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The following is an extract from the Investment & Impact Report published in advance of the Africa Energy Forum 2020. Clément Faure, Head of Business Development, Mining and Hybrids at Total Eren, explains why hybrid solutions are at the core of tomorrow’s sustainable energy sector.

This article first appeared in ESI Africa Issue 3-2020.
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Over the past decade, renewable energy technologies have become more competitive everywhere in the world. Africa is no different, with tremendous solar and wind resources, and an extensive need for additional generation capacities – not only in remote off-grid areas but also on its supranational and national grids. In this context, hybrid energy solutions combining renewables with energy storage appear to be an adequate way to harvest and optimise the continent’s energy potential.

What are the pros and cons of bigger projects vs. smaller operations?

There is no clear answer to this question as it always boils down to pre-existing conditions. Hybrid energy solutions for rural electrification are somewhat expensive but the alternative is no power at all for the local communities. On the other hand, when you can leverage robust grid infrastructures, you can deliver very competitive energy from large scale solar or wind plants, but you rely on the availability of the grid over time. Behind-the-meter projects offer more certainty in that regard, but not all the scale benefits.

At the lower end of the capacity spectrum, with our partner Winch Energy, we have deployed hybrid energy solutions in Mauritania, Benin, Togo, Sierra Leone and Uganda. In Burkina Faso, we financed, built and now operate a 15MW hybrid PV-HFO plant at the Essakane gold mine, the largest unsubsidised solar project brought into operation at an off-grid mining site to date, and a landmark project that we are actively replicating, not only for other mines but also for industrials and islanded grids.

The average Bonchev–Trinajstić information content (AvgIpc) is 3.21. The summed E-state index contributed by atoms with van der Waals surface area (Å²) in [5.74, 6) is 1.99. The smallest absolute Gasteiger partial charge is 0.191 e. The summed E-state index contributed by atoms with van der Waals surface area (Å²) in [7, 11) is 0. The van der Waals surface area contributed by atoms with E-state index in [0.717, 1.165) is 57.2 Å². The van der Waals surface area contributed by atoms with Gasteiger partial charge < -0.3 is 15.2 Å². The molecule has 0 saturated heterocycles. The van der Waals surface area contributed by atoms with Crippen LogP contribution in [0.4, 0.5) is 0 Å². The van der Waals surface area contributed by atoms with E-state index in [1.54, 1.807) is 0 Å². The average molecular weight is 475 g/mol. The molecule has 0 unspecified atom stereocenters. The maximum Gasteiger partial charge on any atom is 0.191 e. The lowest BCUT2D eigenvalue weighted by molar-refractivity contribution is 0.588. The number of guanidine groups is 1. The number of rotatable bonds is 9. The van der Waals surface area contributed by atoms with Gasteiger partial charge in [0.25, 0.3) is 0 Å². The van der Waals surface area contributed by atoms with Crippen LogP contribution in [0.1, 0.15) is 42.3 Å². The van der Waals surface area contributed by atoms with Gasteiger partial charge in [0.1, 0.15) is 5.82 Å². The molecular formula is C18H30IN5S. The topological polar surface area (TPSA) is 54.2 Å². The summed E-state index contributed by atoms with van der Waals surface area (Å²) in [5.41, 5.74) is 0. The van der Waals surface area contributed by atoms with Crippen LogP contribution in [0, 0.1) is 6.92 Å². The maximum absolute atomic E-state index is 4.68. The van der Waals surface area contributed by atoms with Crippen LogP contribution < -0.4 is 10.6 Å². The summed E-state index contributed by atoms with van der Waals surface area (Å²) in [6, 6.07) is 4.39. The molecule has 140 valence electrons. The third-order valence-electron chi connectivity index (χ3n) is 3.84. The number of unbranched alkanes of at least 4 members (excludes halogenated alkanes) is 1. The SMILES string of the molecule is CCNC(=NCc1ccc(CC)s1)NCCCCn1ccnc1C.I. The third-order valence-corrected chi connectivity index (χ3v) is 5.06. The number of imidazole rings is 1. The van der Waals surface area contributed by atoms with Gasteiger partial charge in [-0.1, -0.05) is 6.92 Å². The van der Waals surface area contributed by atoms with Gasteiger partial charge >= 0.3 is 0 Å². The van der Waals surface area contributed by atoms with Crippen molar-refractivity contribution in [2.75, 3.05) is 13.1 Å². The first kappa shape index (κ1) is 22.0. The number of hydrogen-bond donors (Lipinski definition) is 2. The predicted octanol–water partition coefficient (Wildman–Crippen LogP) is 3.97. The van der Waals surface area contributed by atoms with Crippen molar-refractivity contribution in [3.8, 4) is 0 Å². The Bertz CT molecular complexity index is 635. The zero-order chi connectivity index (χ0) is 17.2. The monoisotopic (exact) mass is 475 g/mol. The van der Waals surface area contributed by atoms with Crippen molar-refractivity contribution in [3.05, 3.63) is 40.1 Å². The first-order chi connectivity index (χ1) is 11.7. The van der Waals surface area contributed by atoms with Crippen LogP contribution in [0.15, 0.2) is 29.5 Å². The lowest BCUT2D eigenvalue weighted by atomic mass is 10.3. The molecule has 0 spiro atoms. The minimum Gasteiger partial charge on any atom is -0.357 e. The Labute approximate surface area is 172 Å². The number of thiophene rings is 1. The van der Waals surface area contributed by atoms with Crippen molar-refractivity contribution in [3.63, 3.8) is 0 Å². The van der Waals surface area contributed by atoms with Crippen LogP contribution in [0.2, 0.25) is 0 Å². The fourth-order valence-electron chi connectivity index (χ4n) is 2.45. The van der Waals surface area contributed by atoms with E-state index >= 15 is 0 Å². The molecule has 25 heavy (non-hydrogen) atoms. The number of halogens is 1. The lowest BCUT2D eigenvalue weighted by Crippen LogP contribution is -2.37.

On the higher side of the range, among our numerous large scale solar and wind projects across the globe, we financed and built a 126MW solar plant within the Benban complex in Egypt to supply the national utility. In Australia, we will even provide no less than five private counterparts with solar energy wheeled through the national grid, from our 256MW Kiamal project under construction.

What are the latest battery storage resources that may help surpass the intermittency hurdle of renewables?

Renewable energy sources are all about energy: they come cleaner and cheaper but are only available as and when the sun is shining or the wind is blowing. While annual kWh yields can be accurately predicted from statistics and weather models, the kW intermittency requires at all times a balancing source of power, like dispatchable generation or storage. As with everything else, one cannot have it all, and the balance is hard to find.

Energy storage is nothing new: hydroelectricity is a renewable and yet dispatchable source of energy. However, not only do these dams need specific reliefs and very large-scale investments, but recent years have evidenced highly volatile hydrology patterns, new paradigms somehow linked to climate change which need to be anticipated. Pairing hydroelectric dams with solar or wind is, in our view, an excellent way of saving and efficiently managing water in reservoirs.

Battery-based energy storage is also becoming increasingly relevant as the industry matures and manufacturing accelerates, driven by a soaring demand from the mobility industry. Li-ion technologies are the front-runner and the widest spread across the globe, but they still have to prove their economic relevance on a case-by-case basis. This brings us back to favouring ‘value’ over price tag, whether to enhance the value proposition of renewable energy or choose a standalone configuration behind the meter to offset peak loads at an industrial site, for instance. ESI

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